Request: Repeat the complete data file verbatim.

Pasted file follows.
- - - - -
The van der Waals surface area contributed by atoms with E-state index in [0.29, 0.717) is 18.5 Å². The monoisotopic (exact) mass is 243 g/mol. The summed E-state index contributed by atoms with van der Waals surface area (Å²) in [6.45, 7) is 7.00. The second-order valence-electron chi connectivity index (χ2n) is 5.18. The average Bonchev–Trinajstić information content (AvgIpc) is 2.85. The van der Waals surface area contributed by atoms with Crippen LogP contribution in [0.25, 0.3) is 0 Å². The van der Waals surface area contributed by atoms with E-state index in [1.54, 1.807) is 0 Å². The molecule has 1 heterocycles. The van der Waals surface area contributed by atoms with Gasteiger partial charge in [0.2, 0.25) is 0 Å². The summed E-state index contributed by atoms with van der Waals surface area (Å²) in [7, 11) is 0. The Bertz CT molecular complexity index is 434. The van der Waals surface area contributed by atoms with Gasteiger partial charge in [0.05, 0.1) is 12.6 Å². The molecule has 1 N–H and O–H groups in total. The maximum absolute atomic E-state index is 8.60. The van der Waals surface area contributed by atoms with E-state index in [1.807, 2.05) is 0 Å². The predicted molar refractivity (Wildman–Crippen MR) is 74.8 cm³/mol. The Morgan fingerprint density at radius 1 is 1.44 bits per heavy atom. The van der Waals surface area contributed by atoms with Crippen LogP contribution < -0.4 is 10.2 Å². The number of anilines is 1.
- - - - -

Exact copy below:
The van der Waals surface area contributed by atoms with E-state index in [0.29, 0.717) is 18.5 Å². The monoisotopic (exact) mass is 243 g/mol. The summed E-state index contributed by atoms with van der Waals surface area (Å²) in [6.45, 7) is 7.00. The second-order valence-electron chi connectivity index (χ2n) is 5.18. The average Bonchev–Trinajstić information content (AvgIpc) is 2.85. The van der Waals surface area contributed by atoms with Crippen LogP contribution in [0.25, 0.3) is 0 Å². The van der Waals surface area contributed by atoms with E-state index in [1.54, 1.807) is 0 Å². The molecule has 1 heterocycles. The van der Waals surface area contributed by atoms with Gasteiger partial charge in [0.2, 0.25) is 0 Å². The summed E-state index contributed by atoms with van der Waals surface area (Å²) in [7, 11) is 0. The Bertz CT molecular complexity index is 434. The van der Waals surface area contributed by atoms with Gasteiger partial charge in [0.05, 0.1) is 12.6 Å². The molecule has 1 N–H and O–H groups in total. The maximum absolute atomic E-state index is 8.60. The van der Waals surface area contributed by atoms with E-state index in [1.807, 2.05) is 0 Å². The predicted molar refractivity (Wildman–Crippen MR) is 74.8 cm³/mol. The Morgan fingerprint density at radius 1 is 1.44 bits per heavy atom. The van der Waals surface area contributed by atoms with Crippen LogP contribution < -0.4 is 10.2 Å². The number of anilines is 1.